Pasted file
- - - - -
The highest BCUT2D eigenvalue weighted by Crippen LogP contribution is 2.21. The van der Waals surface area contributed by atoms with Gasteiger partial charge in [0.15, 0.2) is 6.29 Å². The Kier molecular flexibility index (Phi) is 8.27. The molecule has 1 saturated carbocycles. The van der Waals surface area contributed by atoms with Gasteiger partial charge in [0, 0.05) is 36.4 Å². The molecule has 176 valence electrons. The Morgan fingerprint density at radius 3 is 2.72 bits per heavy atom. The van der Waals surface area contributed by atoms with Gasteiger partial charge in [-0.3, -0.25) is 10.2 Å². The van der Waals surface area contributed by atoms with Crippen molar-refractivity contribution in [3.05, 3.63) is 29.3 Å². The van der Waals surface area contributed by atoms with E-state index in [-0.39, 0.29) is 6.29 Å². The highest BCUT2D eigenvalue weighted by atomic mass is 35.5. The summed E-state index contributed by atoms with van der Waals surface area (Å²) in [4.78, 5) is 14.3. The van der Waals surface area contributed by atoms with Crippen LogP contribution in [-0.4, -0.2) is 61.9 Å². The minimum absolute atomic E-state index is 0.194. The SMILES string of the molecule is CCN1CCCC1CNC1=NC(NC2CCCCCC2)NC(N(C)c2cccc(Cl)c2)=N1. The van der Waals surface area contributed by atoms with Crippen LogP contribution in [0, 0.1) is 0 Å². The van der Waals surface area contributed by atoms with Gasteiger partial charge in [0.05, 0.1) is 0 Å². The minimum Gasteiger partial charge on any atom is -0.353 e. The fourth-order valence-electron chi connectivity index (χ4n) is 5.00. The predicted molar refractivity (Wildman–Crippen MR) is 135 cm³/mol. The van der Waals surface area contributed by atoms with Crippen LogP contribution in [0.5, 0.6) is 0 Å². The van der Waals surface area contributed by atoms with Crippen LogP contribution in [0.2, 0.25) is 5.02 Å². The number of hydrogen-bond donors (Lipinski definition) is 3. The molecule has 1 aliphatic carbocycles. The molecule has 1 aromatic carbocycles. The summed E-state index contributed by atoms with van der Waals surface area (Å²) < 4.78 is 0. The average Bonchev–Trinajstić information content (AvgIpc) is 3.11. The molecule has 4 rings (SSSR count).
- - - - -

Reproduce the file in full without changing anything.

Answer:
The highest BCUT2D eigenvalue weighted by Crippen LogP contribution is 2.21. The van der Waals surface area contributed by atoms with Gasteiger partial charge in [0.15, 0.2) is 6.29 Å². The Kier molecular flexibility index (Phi) is 8.27. The molecule has 1 saturated carbocycles. The van der Waals surface area contributed by atoms with Gasteiger partial charge in [0, 0.05) is 36.4 Å². The molecule has 176 valence electrons. The Morgan fingerprint density at radius 3 is 2.72 bits per heavy atom. The van der Waals surface area contributed by atoms with Gasteiger partial charge in [-0.3, -0.25) is 10.2 Å². The van der Waals surface area contributed by atoms with Crippen molar-refractivity contribution in [3.05, 3.63) is 29.3 Å². The van der Waals surface area contributed by atoms with E-state index in [-0.39, 0.29) is 6.29 Å². The highest BCUT2D eigenvalue weighted by atomic mass is 35.5. The summed E-state index contributed by atoms with van der Waals surface area (Å²) in [4.78, 5) is 14.3. The van der Waals surface area contributed by atoms with Crippen LogP contribution in [-0.4, -0.2) is 61.9 Å². The minimum absolute atomic E-state index is 0.194. The SMILES string of the molecule is CCN1CCCC1CNC1=NC(NC2CCCCCC2)NC(N(C)c2cccc(Cl)c2)=N1. The van der Waals surface area contributed by atoms with Crippen LogP contribution in [0, 0.1) is 0 Å². The van der Waals surface area contributed by atoms with Gasteiger partial charge in [0.05, 0.1) is 0 Å². The minimum Gasteiger partial charge on any atom is -0.353 e. The fourth-order valence-electron chi connectivity index (χ4n) is 5.00. The predicted molar refractivity (Wildman–Crippen MR) is 135 cm³/mol. The van der Waals surface area contributed by atoms with Crippen LogP contribution in [0.5, 0.6) is 0 Å². The van der Waals surface area contributed by atoms with Crippen LogP contribution in [0.2, 0.25) is 5.02 Å². The number of hydrogen-bond donors (Lipinski definition) is 3. The molecule has 1 aliphatic carbocycles. The molecule has 1 aromatic carbocycles. The summed E-state index contributed by atoms with van der Waals surface area (Å²) < 4.78 is 0. The average Bonchev–Trinajstić information content (AvgIpc) is 3.11. The molecule has 4 rings (SSSR count).